Proud to shut down

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U.S. House Speaker designate Nancy Pelosi (D-CA) speaks with Vice President Mike Pence and U.S. President Donald Trump as they meet with her and Senate Minority Leader Chuck Schumer (D-NY) in the Oval Office at the White House in Washington, U.S., December 11, 2018. Kevin Lamarque/Reuters

President Trump had a fiery meeting with Chuck Schumer and Nancy Pelosi where he said he’d be proud to shut down the government as he pursues congressional funding for his border wall. The deadline for an agreement to keep the government open is next week — will there be a deal before then? And if a shutdown looms, will he be able to take back that line about taking credit for it?

There was more drama in the Oval Office this week with the announcement that President Trump’s chief of staff John Kelly will be departing. Who’s in line to replace him? While the Left, Right & Center panel was discussing the names, news broke that Chris Christie (reportedly a frontrunner) wasn’t interested in the job. Wait, does anyone want this job?

Oh wait, there was more drama this week. President Trump’s former personal lawyer was sentenced to three years for his involvement in the hush-money scandal with the president and Stormy Daniels. Also, the parent company of the tabloid National Enquirer is cooperating with prosecutors and it says it worked with the Trump campaign to buy and stifle a story (from former Playboy playmate Karen McDougal) that could hurt it. Does it matter if the president committed a little felony? Maria Butina, the former gun rights activist and Russian spy, has also pleaded guilty to acting as an unregistered foreign agent. Evleyn Farkas discusses the significance of her plea, and the developments this week with President Trump and Meng Wanzhou, the executive of Chinese tech company Huawei who was arrested in Canada.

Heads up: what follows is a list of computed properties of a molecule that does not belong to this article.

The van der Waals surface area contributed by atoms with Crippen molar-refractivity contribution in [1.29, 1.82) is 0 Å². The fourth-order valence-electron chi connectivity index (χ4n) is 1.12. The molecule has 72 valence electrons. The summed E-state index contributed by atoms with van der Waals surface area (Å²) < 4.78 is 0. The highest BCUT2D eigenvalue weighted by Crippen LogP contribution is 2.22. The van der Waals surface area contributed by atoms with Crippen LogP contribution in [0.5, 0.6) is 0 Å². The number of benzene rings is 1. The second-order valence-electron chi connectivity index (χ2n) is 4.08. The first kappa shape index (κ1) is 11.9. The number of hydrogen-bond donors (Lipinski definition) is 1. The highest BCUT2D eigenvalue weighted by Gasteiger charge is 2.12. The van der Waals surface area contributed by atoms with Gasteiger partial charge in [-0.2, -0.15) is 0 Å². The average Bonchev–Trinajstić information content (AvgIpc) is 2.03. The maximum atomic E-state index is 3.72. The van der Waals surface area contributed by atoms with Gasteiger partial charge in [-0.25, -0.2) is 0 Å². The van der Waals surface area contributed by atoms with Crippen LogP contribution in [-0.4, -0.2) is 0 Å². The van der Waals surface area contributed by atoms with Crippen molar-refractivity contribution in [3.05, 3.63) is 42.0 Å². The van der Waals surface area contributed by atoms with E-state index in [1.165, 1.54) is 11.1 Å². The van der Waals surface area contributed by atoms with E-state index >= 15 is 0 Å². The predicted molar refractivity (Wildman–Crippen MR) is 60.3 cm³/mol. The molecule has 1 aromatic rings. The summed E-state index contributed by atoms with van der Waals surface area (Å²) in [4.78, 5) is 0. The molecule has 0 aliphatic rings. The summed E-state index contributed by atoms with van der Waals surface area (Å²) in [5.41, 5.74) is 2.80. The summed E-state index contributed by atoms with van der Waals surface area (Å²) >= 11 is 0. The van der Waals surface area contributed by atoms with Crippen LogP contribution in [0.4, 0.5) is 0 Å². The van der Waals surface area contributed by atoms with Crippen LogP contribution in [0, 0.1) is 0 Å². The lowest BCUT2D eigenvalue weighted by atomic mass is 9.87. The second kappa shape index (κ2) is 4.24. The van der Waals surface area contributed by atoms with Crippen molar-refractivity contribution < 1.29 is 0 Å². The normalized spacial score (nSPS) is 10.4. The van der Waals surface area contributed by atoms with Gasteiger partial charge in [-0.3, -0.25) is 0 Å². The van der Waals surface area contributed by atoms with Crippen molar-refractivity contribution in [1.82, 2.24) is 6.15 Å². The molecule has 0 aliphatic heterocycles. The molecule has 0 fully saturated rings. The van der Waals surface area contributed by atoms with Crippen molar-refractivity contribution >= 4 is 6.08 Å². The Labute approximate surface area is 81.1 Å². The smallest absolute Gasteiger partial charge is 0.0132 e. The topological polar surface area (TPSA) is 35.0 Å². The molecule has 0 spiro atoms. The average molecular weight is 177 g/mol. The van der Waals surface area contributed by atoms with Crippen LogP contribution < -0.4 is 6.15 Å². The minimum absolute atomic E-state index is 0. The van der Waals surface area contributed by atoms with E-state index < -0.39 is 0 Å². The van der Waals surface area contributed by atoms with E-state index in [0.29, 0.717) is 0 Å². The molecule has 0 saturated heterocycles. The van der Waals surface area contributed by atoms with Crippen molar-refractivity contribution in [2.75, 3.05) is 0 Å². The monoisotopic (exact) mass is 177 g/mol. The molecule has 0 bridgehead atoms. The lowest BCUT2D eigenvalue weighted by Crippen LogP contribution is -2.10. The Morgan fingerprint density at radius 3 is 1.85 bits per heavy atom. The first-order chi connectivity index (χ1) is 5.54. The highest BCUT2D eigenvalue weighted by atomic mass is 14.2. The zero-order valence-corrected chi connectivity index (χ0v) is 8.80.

Switching gears — almost completely — to another job no one wants: hosting the Oscars. Keli Goff talks about the fallout between the Academy and comedian Kevin Hart, plus (switching gears again) new policies about sexual harassment in Congress. Will it change things for the better?